Law & Disorder

A love letter to the Dayton Voice & Dayton City Paper

By A. J. Wagner

Part of the reason I write for the Dayton City Paper is that I was always a fan of the courage and sacrifice it takes to run an independent paper and give it away for free. What follows is a belated email I received from the former owner/publisher of this paper when it was called the Dayton Voice:

I wanted to object to your description of how we came to change the paper’s name from the Dayton Voice to Impact Weekly.

No question that it was a lamentable decision. The name Dayton Voice was almost iconic regionally, while Impact Weekly was an awkward handle that had none of the same grit.

Your column looked at some legal issues related to trademarks, noting in particular the time when the Village Voice asked us to stop the use of a name to which they claimed to have exclusive rights.

You wrote: “The courts will uphold exclusive use of a trademark name if another business uses it in a like or similar manner that ‘is likely to cause confusion, or to cause mistake, or to deceive.’ the Dayton Voice was prepared to argue that no one would confuse a small weekly entertainment paper in Ohio with the New York weekly that was high on production values, big on investigative reporting, larger in size and catering to a totally different market. But alas, David could not find the needed rock to slay Goliath. The Dayton Voice, short on cash and, thus, lawyer power, became philosophical and decided the name change might be good. They settled with the Village Voice and became Impact Weekly.”

Later, referring to the Cape Cod Voice, which did not change its name, you wrote, “I wish there were a legal case that set forth the law on all this, but the Village Voice never took these cases to court. They scared off the Dayton Voice and others with letters from lawyers. Cape Cod Voice refused to back down to the letters and that is where it ended.”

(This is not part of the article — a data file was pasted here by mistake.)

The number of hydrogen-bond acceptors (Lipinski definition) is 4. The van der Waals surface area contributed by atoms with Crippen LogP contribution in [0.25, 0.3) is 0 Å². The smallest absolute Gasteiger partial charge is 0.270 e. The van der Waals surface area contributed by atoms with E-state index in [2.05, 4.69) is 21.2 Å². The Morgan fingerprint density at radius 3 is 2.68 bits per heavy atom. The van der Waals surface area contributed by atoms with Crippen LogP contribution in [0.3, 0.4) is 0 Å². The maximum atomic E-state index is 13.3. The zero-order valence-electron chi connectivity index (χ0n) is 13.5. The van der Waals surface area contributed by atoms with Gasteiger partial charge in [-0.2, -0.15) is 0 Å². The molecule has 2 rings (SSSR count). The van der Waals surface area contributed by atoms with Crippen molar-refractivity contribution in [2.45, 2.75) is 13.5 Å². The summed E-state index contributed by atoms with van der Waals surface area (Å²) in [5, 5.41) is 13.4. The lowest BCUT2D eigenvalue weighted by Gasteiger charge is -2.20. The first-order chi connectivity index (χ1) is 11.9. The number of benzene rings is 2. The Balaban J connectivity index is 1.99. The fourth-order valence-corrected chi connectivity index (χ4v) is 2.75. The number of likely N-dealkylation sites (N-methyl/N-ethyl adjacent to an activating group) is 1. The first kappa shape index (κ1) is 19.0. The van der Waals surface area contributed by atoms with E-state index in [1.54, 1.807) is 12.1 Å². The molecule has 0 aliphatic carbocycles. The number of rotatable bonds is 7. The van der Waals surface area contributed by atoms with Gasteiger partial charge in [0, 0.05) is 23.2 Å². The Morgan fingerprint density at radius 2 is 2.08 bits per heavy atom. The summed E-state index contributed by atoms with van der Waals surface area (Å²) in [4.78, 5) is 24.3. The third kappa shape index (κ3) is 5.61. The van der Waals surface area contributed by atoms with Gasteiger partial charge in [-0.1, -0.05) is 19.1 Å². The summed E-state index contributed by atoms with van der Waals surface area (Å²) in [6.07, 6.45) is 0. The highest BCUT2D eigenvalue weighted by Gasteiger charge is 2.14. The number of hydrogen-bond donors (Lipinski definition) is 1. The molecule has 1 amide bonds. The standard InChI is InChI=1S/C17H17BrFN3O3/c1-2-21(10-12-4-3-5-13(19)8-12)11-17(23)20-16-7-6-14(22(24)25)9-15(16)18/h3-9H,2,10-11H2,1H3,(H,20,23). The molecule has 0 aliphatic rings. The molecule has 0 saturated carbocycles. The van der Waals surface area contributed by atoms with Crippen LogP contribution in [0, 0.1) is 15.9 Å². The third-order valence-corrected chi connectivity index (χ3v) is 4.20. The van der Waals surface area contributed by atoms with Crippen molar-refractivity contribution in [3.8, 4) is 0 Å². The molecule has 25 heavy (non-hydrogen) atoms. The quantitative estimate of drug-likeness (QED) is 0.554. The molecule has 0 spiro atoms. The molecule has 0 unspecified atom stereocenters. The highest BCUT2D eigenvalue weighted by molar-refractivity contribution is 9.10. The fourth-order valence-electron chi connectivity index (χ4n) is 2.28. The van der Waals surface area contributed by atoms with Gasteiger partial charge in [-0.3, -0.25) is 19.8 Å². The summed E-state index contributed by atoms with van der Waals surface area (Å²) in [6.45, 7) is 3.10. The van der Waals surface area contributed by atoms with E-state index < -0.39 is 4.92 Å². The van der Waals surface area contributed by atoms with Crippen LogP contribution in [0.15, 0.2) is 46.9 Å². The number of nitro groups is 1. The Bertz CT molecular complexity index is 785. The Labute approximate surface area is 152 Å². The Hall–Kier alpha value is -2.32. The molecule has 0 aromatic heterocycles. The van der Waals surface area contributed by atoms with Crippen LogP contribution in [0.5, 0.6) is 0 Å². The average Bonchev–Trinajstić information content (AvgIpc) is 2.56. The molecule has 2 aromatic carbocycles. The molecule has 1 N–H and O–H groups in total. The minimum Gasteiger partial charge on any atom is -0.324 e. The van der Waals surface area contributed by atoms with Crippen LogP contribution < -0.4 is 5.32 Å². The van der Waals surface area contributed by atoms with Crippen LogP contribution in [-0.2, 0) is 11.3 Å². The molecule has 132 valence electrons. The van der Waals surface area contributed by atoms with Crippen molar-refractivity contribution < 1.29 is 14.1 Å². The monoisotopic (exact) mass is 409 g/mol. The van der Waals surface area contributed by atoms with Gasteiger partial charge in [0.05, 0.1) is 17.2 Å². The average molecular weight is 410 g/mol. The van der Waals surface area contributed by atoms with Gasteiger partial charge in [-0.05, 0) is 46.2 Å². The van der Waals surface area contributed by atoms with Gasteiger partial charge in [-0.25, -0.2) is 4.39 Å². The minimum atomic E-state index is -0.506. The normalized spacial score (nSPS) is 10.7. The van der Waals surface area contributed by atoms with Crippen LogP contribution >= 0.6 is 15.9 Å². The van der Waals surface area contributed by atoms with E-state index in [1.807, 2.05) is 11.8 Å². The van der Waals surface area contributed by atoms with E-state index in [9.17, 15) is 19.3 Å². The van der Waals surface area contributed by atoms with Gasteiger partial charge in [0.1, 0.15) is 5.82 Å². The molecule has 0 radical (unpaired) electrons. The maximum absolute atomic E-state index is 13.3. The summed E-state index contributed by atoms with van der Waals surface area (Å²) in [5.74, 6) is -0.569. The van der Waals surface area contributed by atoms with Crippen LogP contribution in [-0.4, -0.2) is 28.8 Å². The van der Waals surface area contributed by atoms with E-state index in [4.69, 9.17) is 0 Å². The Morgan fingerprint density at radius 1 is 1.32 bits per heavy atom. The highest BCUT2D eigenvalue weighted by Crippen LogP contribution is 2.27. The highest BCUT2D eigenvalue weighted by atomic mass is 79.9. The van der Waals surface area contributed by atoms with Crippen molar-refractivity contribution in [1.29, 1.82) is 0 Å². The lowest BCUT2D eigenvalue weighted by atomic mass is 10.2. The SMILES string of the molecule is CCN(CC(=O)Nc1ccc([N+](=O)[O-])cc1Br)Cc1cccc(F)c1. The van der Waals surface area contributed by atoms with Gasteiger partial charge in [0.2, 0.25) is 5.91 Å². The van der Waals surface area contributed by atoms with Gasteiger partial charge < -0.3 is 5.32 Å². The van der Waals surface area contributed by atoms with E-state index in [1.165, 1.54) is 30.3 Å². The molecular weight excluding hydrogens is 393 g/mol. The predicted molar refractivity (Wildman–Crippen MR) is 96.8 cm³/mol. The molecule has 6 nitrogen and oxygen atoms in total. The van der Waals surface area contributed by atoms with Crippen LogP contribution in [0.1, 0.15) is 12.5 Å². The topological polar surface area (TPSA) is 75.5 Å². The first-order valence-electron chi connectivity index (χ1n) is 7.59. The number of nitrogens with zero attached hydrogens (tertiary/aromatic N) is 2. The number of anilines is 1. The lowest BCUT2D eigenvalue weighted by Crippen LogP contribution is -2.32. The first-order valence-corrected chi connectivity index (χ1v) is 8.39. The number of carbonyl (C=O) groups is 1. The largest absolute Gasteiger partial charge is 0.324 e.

But, A. J., they didn’t scare us off, at all. We printed the letter from their lawyer and printed one of our own. Our letter treated the Village Voice with blatant disrespect and asserted that our decision to call our paper the Dayton Voice was out of respect for Michael Moore’s Flint Voice.

We prayed to be taken to court. It would have been a PR coup for us that might even have had a positive effect on the business side of our operation. But we couldn’t even pay our printer at the time, a more immediate concern to be sure.

Sometime after Thanksgiving I got a call from the publisher of the New York paper who actually expressed admiration for our response and offered to pay us to resolve the matter in their favor.

They paid us an amount big enough to pay our printer – for about 8 more issues, if I recall correctly. Our public position was that we needed to avoid a court fight and that there was something to be gained by changing our name to Impact Weekly. We stopped calling the paper by the name it deserved and got a few pieces of silver. Call us sellouts, if you like, but don’t call us chicken.